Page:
Four best budget DSLR cameras for beginners

Buying a DSLR in our experience can be a nerve-wracking experience. This writer took an entire year and a half before finally deciding what precisely to buy. The year and a half wasn’t spent saving up, but rather living in photography forums and asking over a million questions to make sure that every penny the writer spent was worth it.

We’re pretty sure you don’t want to wait that long to purchase your DSLR, or wade through an endless number of forums that will offer you infinite combinations of advice. So we’re going to make this super easy for you with this guide.

We’re going to set the budget as Rs. 60,000 as it would be a good budget to work with the many permutations and combinations required in a good DLSR setup. Given that, here is what we recommend as the best budget DSLRs in the Indian market today:

Nikon D5200

This is the newest entry-level DSLR from Nikon and incorporates a 24 megapixel sensor, and while one might be tempted to think it’s the same as the one in the D3200, we’re pretty sure it’s not. It brings with it an updated AF system with 39 AF points along with a 2,016-pixel RGB sensor for accurate metering. The camera is a long awaited update to the very popular D5100, which is a camera that we wouldn’t hesitate to recommend. The D5200 costs Rs. 41,450 for the body only, and if you have 60K to blow, you can even throw in a 50mm f/1.8 lens into the mix, or just stick with a kit package with would cost you Rs. 46,950 for the 18-55mm option and Rs. 57,950 with the 18-105mm option.

Canon EOS 650D

This is the camera for you, if you’re someone who really cares about having not only the newest device on the block, but also a lot of bells and whistles. The Canon EOS 650D (read our review) has 18 megapixels worth of imaging real-estate, but more than that, it has the first hybrid AF system in a DSLR that combines both contrast and phase detection-based focusing. Canon has even announced a new kind of STM lens that is specially designed to work with the new AF system, but so far, there are only two such lenses. With a Rs. 55,995 price tag for body only and Rs. 59,995 for the kit (with 18-55mm ISII lens), the 650D is definitely a very capable entry level DSLR.

Nikon D3200

At the time of launch, the D3200 packed in the highest megapixel count on an APS-C sensor. 24 megapixels in such a small area made us quite a sceptical lot, but our review showed that the D3200 had some serious chops when it comes to image quality and detail. The D3200 (read our review) also happens to do full HD video and for a price of Rs. 30,750, this camera is quite a steal for anyone looking to experiment with photography. If you’re looking for some lenses along with the camera, the kit costs Rs. 36,450 with an 18-55mm lens, leaving you enough money to even get a 50mm f/1.8 lens and a few high capacity fast SD cards.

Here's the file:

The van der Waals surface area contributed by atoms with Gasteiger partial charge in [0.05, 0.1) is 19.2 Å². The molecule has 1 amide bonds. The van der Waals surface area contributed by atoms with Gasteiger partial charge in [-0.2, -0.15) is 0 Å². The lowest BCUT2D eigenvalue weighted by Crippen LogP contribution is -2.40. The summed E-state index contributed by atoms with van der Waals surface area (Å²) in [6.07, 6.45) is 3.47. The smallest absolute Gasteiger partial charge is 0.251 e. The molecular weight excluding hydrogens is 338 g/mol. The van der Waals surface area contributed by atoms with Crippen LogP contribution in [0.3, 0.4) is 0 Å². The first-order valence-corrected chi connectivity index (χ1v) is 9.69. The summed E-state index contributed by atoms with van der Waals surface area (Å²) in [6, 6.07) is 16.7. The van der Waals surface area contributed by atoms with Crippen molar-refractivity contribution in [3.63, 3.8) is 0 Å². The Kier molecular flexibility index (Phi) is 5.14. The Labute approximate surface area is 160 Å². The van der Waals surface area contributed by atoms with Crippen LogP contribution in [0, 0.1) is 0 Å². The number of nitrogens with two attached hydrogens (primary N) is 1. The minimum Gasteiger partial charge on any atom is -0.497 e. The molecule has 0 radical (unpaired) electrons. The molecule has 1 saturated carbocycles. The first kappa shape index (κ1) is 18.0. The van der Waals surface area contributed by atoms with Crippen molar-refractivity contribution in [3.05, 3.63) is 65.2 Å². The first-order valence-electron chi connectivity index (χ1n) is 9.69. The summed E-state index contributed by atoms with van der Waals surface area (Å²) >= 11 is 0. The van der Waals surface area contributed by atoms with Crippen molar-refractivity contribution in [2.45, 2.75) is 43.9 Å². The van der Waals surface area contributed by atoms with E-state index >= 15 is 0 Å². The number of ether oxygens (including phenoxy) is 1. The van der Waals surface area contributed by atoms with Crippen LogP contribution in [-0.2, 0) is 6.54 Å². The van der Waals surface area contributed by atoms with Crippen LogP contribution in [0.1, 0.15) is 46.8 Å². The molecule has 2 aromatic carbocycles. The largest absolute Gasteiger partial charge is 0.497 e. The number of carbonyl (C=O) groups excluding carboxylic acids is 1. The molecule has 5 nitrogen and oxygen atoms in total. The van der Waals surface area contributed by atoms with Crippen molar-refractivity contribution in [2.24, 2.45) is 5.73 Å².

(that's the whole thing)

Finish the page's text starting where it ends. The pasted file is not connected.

Canon EOS 600D


This is sort of last ditch option if you ask us, given that this particular model will complete two years of existence this February. The Canon EOS 600D does offer 18 megapixels of photo goodness along with full HD video at various frame rates, but the best part is that it costs Rs. 35,990 for the body only option, putting it almost at the same price as most advanced point and shoot cameras. With the remaining 25K, you can get lenses (kit and 50mm prime) along with a few cards and maybe even a third party flash.

For anyone looking to get into photography as a hobbyist or even as a serious amateur, picking up any of the four cameras we mentioned above would be great. If you’re looking to maximize your spending power, then we recommend going for the body-only options of the cheaper DSLRs and using the saved up money to buy some great prime lenses, which are far better for training than the kit lenses.

If you’re curious about what lenses you could buy to really get the most out of your DSLR, then we suggest you stay tuned for our next article coming up really soon.


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